Author Topic: The Bicycle Camping Trailer Thread  (Read 911 times)

Online Boingo the Clown

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The Bicycle Camping Trailer Thread
« on: April 16, 2019, 07:14:13 PM »
Believe it or not, this is a serious thread.

A few months ago, I was talking to CWolf about camping trailers for bicycles, and while I had looked into the subject in the past, it has really been heavy on my brain since then.  I am considering building one. I have built a cargo trailer for my bike in the past, and it would be nice to take a trip on my bike, and if the trip takes more than one day, it wuld be nice to be able to pull off the road at a parking lot, park, campground, or farmer's field and have a nice comfortable place to sleep out of the weather.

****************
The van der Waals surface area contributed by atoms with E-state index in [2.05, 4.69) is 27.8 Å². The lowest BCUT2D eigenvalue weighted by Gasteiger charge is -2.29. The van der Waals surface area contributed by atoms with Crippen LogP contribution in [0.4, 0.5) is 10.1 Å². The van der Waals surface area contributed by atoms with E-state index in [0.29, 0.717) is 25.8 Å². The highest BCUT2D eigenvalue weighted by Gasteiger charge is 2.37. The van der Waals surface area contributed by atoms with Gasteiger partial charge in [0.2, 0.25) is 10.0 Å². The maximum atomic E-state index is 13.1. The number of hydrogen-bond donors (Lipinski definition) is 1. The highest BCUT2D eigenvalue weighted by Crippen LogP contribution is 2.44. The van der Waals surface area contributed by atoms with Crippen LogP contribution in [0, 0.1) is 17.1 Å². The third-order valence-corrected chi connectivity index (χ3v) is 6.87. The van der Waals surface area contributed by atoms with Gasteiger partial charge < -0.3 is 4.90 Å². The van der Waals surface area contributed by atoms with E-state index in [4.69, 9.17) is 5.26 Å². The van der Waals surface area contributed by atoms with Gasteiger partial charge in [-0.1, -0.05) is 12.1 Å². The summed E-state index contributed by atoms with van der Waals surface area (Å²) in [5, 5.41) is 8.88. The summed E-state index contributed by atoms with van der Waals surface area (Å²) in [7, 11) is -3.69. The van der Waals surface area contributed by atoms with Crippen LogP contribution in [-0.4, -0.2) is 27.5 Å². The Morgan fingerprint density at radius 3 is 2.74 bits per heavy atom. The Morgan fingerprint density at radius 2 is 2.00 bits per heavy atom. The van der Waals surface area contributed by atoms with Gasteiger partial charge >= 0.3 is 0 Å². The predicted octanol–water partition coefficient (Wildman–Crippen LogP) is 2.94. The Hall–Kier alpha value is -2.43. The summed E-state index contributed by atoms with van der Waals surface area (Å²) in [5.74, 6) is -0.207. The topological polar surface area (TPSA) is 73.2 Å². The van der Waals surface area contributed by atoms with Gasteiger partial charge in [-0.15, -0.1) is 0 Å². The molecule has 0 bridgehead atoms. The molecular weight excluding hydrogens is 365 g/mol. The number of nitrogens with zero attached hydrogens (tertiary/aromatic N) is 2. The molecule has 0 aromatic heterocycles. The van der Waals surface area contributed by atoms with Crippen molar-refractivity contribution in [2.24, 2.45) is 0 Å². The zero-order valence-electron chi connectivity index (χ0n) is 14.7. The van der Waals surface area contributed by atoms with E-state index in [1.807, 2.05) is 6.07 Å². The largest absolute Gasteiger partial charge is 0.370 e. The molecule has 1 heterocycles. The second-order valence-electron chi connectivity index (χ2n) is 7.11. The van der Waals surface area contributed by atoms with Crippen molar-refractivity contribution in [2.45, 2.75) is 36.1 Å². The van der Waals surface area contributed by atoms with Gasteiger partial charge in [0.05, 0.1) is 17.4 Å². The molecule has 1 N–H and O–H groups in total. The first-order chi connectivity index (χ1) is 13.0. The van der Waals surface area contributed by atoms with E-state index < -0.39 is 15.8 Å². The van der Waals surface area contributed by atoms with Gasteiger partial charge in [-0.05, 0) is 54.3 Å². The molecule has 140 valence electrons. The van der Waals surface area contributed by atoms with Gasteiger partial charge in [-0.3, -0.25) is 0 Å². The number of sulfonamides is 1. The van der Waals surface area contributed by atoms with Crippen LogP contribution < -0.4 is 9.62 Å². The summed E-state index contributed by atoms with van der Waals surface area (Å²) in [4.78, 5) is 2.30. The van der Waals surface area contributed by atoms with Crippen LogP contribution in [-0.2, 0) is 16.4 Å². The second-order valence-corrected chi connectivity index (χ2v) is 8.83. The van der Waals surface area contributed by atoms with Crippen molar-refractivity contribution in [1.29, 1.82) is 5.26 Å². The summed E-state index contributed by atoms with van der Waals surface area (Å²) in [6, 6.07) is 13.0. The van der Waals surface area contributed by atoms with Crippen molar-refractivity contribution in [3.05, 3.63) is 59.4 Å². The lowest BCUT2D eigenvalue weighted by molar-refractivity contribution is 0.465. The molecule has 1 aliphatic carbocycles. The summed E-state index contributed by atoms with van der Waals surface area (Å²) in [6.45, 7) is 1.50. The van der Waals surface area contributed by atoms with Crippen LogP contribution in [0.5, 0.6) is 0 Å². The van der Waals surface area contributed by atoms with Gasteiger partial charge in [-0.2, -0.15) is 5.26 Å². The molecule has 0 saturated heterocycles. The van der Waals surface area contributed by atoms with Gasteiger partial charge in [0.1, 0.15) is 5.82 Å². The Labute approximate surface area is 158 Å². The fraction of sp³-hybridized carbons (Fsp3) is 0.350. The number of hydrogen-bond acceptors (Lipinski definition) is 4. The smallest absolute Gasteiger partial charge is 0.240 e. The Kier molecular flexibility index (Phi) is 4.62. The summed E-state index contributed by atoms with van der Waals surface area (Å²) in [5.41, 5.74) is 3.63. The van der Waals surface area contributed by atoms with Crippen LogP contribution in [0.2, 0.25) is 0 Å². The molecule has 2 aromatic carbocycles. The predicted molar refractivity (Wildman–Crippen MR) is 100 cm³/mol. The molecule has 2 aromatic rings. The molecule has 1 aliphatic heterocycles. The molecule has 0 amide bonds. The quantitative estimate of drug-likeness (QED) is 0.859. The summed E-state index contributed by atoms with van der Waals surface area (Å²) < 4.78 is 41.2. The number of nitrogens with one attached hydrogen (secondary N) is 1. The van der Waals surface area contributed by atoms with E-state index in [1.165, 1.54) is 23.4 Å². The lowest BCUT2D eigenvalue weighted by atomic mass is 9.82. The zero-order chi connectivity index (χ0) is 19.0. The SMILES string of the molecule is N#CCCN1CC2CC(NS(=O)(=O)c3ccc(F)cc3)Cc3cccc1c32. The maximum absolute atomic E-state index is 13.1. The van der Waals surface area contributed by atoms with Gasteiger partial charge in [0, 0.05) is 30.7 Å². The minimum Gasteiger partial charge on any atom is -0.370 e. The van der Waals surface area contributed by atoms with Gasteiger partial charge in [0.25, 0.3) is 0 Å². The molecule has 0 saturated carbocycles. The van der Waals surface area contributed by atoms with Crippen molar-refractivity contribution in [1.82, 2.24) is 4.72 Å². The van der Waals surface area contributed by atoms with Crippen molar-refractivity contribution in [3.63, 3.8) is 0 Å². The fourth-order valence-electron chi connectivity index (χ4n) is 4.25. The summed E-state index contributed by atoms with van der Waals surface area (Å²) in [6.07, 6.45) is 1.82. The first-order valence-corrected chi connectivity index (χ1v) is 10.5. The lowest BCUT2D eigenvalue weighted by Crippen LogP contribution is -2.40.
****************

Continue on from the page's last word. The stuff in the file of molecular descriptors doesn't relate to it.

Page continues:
The purpose of this thread is to discuss potential bicycle camping trailer designs.  It is also to discuss potential building techniques, and candidate materials for use in the project.  Give me whatever ideas you've got.

Important considerations:

  • Cost:  Expensive = bad.  Cheap = good.  'Nuff said.

  • Size when in shelter mode: When deployed as a shelter, the trailer should fold out into something decently large.  A lot of designs I have seen simply extend out to form 2 or 3 foot x 6 foot boxes. That's no good for me. I'm getting old.  I want to avoid spending time in a coffin as long as possible.  Also, I am not the svelt 150 pound guy I was when I was 25.  Something that small would be too cramped for me.